BMN Greenhouse Interior Finishing

Greenhouse-Interior-first-four-panels-installed-North
Greenhouse-Interior-first-four-panels-installed-North

Good Morning

Post Mothers Day blessing to everyone. I finished the day by making a couple odd little pizzas for the ladies.  The flat-bread came out kind of weird. The crust reminded me of  gram crackers.

Saturday, Nell and I installed insulation in the greenhouse. All I can say about that process, is of course thank you to Nell, and I’m glad it’s done.  As those of you who have blessed me by following the progress of the project know, this is more of a stream of consciousness design than a blueprinted project.

Greenhouse-Interior-insulation-not-pretty-but-finished
Greenhouse-Interior-insulation-not-pretty-but-finished

Somehow, I’ve yet to paint myself into any serious corners, although some minor design flaws have created  tricky situations for finish work. I must admit, I don’t often finish my projects. Whether it’s only in my head,  I usually feel  required to begin using what I build before getting around to putting the finishing touches on.

Happily, it does not appear that a lifetime of getting the basics up and running hasn’t completely absolved me of planning for a finished product. I’m nearing the time I’ve allotted for this project. I need to move on. Fortunately, this is a pretty damn cool part of the project, and it will, if successful provide up with years of pleasure and many pounds of year-round wholesome food. I’m also relieved and quite grateful my wife believes in me and my visions.

Greenhouse-Interior-first-panels-installed-North
Greenhouse-Interior-first-panels-installed-North

Above is the first panel. This went up fairly early in the day on Sunday. Perhaps you can see the long west facing shadows of the trees outside.

One of the tricky issues I’ve created by picking wood for a interior siding in the greenhouse is cutting the electrical outlets. It isn’t all that different than installing drywall, except drywall can be cut with a knife. Wood needs to be cut with saws. We bought another hole saw for the drill, this one is big enough to cut out the round lighting fixture boxes. However, using a hole saw to cut out space for those boxes means precision counts for 90% of the final grade. There is very little tolerance for error.

I’m still on the fence with what to do over the barn-wood wall. I’ve got to cover it, to seal it from spillage from the grow-beds which will be against them. Starting to build the grow-beds is what made me realize I couldn’t put off finishing the walls in the greenhouse any longer. One wall of the greenhouse is also one wall to the grow-beds.

Greenhouse-Interior-first-four-panels-installed-Northeast
Greenhouse-Interior-first-four-panels-installed-Northeast

I’m here to tell you, that top panel was rough on poor old me. I don’t even know if you can see from these crappy smartphone pictures what the real difficulty this panel presented. Anyway, I’ll point it out for you as I don’t know of any better means of dispelling my anxiety and after hours of work , displaying  pride in a job well done.

Anywho, it’s the top edge. That place where the eaves of the house jut into the greenhouse. Holy moley, that was some kind of test, and not really of my skill as a craftsmen, more a test of patience, memory and perseverance. You should see the scraps of paper with all the measurements, plotting precisely where I calculated each point is. I say memory, because even while I had written down the points, there were enough to tax my level of comprehension.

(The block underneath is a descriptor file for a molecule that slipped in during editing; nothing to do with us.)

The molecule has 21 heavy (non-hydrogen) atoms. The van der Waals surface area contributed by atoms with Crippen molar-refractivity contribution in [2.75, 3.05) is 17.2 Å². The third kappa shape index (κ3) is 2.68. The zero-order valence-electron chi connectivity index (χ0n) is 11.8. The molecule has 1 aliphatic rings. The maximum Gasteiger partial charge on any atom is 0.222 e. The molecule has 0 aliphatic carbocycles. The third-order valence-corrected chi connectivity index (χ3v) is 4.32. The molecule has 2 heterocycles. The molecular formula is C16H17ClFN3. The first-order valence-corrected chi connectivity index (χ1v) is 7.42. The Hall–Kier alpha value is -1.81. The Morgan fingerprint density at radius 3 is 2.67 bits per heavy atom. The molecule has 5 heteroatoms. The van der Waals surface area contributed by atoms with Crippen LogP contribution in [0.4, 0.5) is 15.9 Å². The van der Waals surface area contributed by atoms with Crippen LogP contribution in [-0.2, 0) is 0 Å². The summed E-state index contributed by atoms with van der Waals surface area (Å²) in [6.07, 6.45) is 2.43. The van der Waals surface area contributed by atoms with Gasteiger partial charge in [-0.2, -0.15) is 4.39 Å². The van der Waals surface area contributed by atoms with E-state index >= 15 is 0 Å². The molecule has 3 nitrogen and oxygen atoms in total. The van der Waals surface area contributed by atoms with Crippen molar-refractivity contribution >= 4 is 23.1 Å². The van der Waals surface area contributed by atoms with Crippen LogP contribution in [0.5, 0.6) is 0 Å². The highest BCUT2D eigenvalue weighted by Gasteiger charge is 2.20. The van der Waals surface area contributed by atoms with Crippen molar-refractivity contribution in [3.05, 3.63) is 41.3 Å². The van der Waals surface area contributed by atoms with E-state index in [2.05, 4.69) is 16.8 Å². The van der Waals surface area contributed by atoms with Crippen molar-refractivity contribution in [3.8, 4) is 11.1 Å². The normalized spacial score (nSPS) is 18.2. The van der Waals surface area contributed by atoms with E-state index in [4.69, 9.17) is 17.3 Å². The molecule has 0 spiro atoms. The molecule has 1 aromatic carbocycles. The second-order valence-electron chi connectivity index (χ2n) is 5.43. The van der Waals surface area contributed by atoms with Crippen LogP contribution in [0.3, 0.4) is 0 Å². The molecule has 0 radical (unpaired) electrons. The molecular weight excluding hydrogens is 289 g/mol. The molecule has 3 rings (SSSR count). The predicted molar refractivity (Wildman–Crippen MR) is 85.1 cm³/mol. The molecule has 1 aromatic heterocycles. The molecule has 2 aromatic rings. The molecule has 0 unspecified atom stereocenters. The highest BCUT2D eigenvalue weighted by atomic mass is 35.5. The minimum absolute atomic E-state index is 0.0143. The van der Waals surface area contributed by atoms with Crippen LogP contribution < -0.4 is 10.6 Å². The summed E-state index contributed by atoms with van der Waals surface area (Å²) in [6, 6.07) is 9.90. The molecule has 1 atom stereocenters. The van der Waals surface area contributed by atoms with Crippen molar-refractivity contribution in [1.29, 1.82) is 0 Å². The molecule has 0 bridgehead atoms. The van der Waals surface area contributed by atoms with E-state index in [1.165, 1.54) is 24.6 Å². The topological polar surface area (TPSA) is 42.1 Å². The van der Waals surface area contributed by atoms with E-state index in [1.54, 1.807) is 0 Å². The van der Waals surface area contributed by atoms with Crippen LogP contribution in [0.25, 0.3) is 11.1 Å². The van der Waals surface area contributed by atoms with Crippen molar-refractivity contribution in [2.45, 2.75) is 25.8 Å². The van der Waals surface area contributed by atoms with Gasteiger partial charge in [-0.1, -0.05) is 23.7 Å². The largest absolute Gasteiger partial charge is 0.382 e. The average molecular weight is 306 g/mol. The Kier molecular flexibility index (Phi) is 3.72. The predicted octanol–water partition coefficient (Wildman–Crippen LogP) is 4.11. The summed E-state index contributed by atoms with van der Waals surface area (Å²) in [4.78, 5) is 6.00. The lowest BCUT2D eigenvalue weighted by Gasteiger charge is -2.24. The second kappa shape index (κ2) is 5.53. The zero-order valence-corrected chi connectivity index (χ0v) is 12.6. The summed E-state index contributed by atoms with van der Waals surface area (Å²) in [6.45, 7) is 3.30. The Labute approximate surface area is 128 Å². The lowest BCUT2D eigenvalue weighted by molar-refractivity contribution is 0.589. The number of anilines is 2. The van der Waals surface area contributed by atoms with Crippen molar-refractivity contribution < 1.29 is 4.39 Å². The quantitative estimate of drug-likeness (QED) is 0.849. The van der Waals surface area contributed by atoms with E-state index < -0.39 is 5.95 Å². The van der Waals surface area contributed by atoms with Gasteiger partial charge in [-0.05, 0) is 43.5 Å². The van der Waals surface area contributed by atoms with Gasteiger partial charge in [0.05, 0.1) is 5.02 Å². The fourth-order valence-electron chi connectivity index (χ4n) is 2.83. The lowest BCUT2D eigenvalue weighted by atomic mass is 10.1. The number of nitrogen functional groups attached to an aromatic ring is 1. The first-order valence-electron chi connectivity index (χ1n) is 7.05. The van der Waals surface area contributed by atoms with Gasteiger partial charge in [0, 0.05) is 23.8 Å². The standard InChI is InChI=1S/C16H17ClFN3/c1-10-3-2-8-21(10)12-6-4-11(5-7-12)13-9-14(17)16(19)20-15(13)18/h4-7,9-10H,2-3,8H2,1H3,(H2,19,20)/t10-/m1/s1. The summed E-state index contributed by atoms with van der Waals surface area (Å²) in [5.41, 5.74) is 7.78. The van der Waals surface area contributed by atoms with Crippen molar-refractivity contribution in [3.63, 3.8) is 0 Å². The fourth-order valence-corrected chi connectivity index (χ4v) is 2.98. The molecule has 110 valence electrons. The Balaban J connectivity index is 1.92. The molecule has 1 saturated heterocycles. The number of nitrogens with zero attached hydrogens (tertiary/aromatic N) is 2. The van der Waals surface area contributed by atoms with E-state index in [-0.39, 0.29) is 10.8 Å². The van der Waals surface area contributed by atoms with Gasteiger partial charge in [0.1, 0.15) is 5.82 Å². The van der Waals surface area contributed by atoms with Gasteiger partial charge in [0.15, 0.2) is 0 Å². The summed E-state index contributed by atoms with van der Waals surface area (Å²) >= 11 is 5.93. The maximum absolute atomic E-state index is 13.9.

Between when I jotted the numbers on the drawing and ran out back to mark them on the panel, it was already beginning to blur together.   The first line I drew on the board was the ceiling angle which didn’t look right as soon as it went on. Back inside the greenhouse I measured it again, and found out I for unknown reasons wrote down 41.5″ instead of 31.5″? What the hell Brian, this was the first line? I got it wrong!

Damn! Well I can also tell you that stupid mistake  made me check and triple check every mark I made on that panel. Talk about time consuming and arduous. While it was only twenty feet between the table I was cutting the panels on outside and the wall, the panels were intended to fit on,  I made that trip too many times to count. I think my body remembers this morning though.

Greenhouse-Interior-seedling-trays
Greenhouse-Interior-seedling-trays

Meanwhile, thanks to Nell, we’re well on our way to having seeds started for the garden and  the aquaponics grow-beds.   Although as I water these seed-beds I smell fertilizer. I think there must be added fertilizer, even though we checked the labels of the potting soil and found nothing listed. We can not take any chances putting any fertilizer in the aquaponics.

I haven’t been regular with my newsletter as I’m sure my loyal readers know. I’m enjoying the extra time in the mornings, so I’ll probably keep this pace throughout the Summer. I’m still on what was described to me as temporary four days per week working for Desertgate. For this extra work, I am grateful. Working more days has afforded us the ability to do the things we need to do around the house as well as improving our living conditions.

In conclusion this morning, I’d have to say, yes it’s sad the frequency of the BMNs has suffered, but at the same time I have an extra hour or so in the mornings to get my head together to be the best tradesman I can be four days per week and this is a good thing.

I’ve got one doctor and one dentist appointment this week, so this’ll will be a time of take care of myself.

Feeling good, hope y’all are doing as well.

Brian Rodgers